Music Tutorials

Making Organic Instruments in a DAW

By the late-80’s people had started to use “MIDI Music” as a derogatory term. I understand because there was an ever-increasing amount of highly programmed or quantized material out there.

I don’t entirely blame composers as it was a new frontier where we could have all our parts perfectly in time, with no distortion. And even without having to leave the house to borrow an Orchestra – of people who charged us money to play out of time – sheesh!

Of course, the downside was that we started to hear a lot of very metronomic material with sounds that didn’t feel like they had much depth. The music itself was great but the delivery felt flawed. Listen to material like Larry Fast’s “Metropolitan Suite” and you’ll know what I mean. Great music, but you have to accept the delivery to hear it.

Detailed orchestral sample sets abound yet there is still an avalanche of material that sounds horribly “canned”. That goes for both MIDI Orchestral works and Synthesizer tracks. The biggest issue is not taking that extra time to create Expression in the performance. As mousers, we tend to hear what we hoped to have written as opposed to what we really did.

Breakdown Dead Ahead

Here’s a Movie Cue style piece I creatively named “Expression Test” as a test for myself to see how much more detail I could get from a piece using just one or two more levels of Expression/Automation in each instrument.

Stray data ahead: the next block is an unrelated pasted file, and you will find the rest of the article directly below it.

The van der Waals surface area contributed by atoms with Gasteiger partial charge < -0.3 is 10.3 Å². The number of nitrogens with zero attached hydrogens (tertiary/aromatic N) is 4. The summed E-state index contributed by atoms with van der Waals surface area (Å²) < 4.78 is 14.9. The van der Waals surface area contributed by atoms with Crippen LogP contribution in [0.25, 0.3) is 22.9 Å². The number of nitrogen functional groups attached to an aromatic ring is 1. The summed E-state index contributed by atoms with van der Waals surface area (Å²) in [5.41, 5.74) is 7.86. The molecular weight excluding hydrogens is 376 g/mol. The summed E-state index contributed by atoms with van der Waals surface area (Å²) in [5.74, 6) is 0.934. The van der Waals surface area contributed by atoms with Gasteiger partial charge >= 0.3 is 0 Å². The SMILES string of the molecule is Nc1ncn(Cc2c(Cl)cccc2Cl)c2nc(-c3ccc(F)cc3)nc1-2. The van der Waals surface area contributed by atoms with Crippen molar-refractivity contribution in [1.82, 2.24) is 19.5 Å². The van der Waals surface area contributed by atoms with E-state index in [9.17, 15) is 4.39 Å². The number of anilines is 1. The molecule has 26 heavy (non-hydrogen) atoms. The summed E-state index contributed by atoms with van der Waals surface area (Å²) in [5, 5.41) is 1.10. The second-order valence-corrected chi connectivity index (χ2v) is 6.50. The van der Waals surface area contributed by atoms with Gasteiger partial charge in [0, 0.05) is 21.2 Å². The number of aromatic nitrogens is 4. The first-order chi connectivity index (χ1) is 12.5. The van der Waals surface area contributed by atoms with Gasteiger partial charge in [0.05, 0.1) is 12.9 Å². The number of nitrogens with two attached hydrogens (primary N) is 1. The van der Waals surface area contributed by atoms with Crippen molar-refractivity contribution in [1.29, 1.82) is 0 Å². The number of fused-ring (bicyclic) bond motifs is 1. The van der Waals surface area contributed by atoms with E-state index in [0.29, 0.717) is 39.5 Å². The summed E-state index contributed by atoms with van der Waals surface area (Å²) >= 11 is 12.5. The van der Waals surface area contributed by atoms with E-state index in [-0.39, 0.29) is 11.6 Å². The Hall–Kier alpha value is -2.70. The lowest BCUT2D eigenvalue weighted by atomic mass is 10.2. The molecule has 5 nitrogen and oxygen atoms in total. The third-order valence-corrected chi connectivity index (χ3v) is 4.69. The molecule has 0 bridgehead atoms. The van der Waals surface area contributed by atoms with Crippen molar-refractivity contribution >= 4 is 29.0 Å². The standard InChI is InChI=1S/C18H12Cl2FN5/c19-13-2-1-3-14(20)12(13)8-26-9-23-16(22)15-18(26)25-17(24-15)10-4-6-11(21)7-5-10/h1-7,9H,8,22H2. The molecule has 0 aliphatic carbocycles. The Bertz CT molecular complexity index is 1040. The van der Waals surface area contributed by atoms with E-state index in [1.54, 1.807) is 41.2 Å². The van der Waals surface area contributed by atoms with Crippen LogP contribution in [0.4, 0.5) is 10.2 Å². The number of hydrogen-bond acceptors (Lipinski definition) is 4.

Cue – “Expression Test”

Now please be aware that I am not pretending to be a Master at this. I am not a great composer, but I am doing it and publishing my music regularly. This is designed to help you understand how to drive that extra magic from your existing synths.

The Seq (click to embiggen)

While this is pretty simple as Sequences go, you’ll notice a lot more squiggly lines denoting automation (or movement) of parameters in each part. For the uninitiated, this piece may pass as “real” instruments. Winning. This is because of the extra movement in the performance which creates depth. That extra aliveness reduces the amount of composing you actually have to do as each sound or line is already emotionally large.

Strung Out

The first instrument you hear is a “string” sound. The first section was played in live including Mod Wheel & Aftertouch data. The playing was deliberately not to a metrognome or even quantized, loose feel was the aim. The second section was moused in and loosened with a random timing Groove.

  • Mod Wheel – Amp ENV Attack & Decay which allows for a great spread of articulation in the sound. From staccato to long & flowing.
  • Amp ENV Sustain – adjusts how the sound holds on notes. Not as immediately noticeable but defines how the player “follows through” on the notes which adds “passion”.
  • Filter Cutoff – changes the timbre of the sound. Not remotely new to any synthesist but I hear lots of people forget this when using sounds that aren’t supposed to be all-out synthy. It makes a lot of difference as you can “push” & “pull” the feel with tone. (same goes with volume)
  • Aftertouch – sets Vibrato amount which flows really well as all I have to do is “lean into” my playing. It is far better than anything I’d mouse.

Sound Design: is initially really simple with a Saw OSC into a Filter. Most of the movement comes from the performance which is how it should be (and was in the 70’s). The odd thing is the Comb Filter. That is to add a bit of extra character. If the settings are kept conservative, it adds a bit of realism to the sound – just as you would get as the player wobbles back and forth in the room, creating sonic cancellations. The EQ finds the parts that reinforce the uniqueness (and violin-ness) of this sound and pushes them forward. It also gets rid of the lower Freqs that synths spew out but fiddles don’t. They reduce the “realism” of the sound so are best gone.

Brass In Pocket